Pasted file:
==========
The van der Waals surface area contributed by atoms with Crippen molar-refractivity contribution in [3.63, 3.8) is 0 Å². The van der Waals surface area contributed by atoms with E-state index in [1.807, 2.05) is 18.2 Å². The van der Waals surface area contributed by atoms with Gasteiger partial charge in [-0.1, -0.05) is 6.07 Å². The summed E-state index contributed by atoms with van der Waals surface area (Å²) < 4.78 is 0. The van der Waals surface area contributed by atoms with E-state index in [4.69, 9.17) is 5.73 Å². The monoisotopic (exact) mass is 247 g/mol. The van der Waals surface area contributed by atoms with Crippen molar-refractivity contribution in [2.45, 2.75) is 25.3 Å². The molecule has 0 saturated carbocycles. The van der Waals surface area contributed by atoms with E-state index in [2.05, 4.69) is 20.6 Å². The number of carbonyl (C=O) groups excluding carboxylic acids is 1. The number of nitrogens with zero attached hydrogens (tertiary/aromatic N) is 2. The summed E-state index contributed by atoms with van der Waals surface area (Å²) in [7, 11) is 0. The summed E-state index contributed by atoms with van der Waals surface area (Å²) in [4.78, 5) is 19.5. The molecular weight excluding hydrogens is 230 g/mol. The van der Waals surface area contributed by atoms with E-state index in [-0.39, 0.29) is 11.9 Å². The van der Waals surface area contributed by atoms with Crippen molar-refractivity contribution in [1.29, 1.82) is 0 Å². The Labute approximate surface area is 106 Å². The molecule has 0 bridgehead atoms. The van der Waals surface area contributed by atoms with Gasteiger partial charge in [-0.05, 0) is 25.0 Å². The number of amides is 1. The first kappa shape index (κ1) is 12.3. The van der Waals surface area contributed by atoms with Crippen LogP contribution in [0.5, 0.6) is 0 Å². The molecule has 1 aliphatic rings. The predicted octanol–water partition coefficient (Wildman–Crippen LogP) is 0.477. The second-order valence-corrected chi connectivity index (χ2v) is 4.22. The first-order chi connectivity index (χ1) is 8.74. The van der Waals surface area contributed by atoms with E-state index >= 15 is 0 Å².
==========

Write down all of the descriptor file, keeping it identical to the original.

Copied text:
The van der Waals surface area contributed by atoms with Crippen molar-refractivity contribution in [3.63, 3.8) is 0 Å². The van der Waals surface area contributed by atoms with E-state index in [1.807, 2.05) is 18.2 Å². The van der Waals surface area contributed by atoms with Gasteiger partial charge in [-0.1, -0.05) is 6.07 Å². The summed E-state index contributed by atoms with van der Waals surface area (Å²) < 4.78 is 0. The van der Waals surface area contributed by atoms with E-state index in [4.69, 9.17) is 5.73 Å². The monoisotopic (exact) mass is 247 g/mol. The van der Waals surface area contributed by atoms with Crippen molar-refractivity contribution in [2.45, 2.75) is 25.3 Å². The molecule has 0 saturated carbocycles. The van der Waals surface area contributed by atoms with E-state index in [2.05, 4.69) is 20.6 Å². The number of carbonyl (C=O) groups excluding carboxylic acids is 1. The number of nitrogens with zero attached hydrogens (tertiary/aromatic N) is 2. The summed E-state index contributed by atoms with van der Waals surface area (Å²) in [7, 11) is 0. The summed E-state index contributed by atoms with van der Waals surface area (Å²) in [4.78, 5) is 19.5. The molecular weight excluding hydrogens is 230 g/mol. The van der Waals surface area contributed by atoms with E-state index in [-0.39, 0.29) is 11.9 Å². The van der Waals surface area contributed by atoms with Crippen molar-refractivity contribution in [1.29, 1.82) is 0 Å². The Labute approximate surface area is 106 Å². The molecule has 0 bridgehead atoms. The van der Waals surface area contributed by atoms with Gasteiger partial charge in [-0.05, 0) is 25.0 Å². The number of amides is 1. The first kappa shape index (κ1) is 12.3. The van der Waals surface area contributed by atoms with Crippen LogP contribution in [0.5, 0.6) is 0 Å². The molecule has 1 aliphatic rings. The predicted octanol–water partition coefficient (Wildman–Crippen LogP) is 0.477. The second-order valence-corrected chi connectivity index (χ2v) is 4.22. The first-order chi connectivity index (χ1) is 8.74. The van der Waals surface area contributed by atoms with E-state index >= 15 is 0 Å².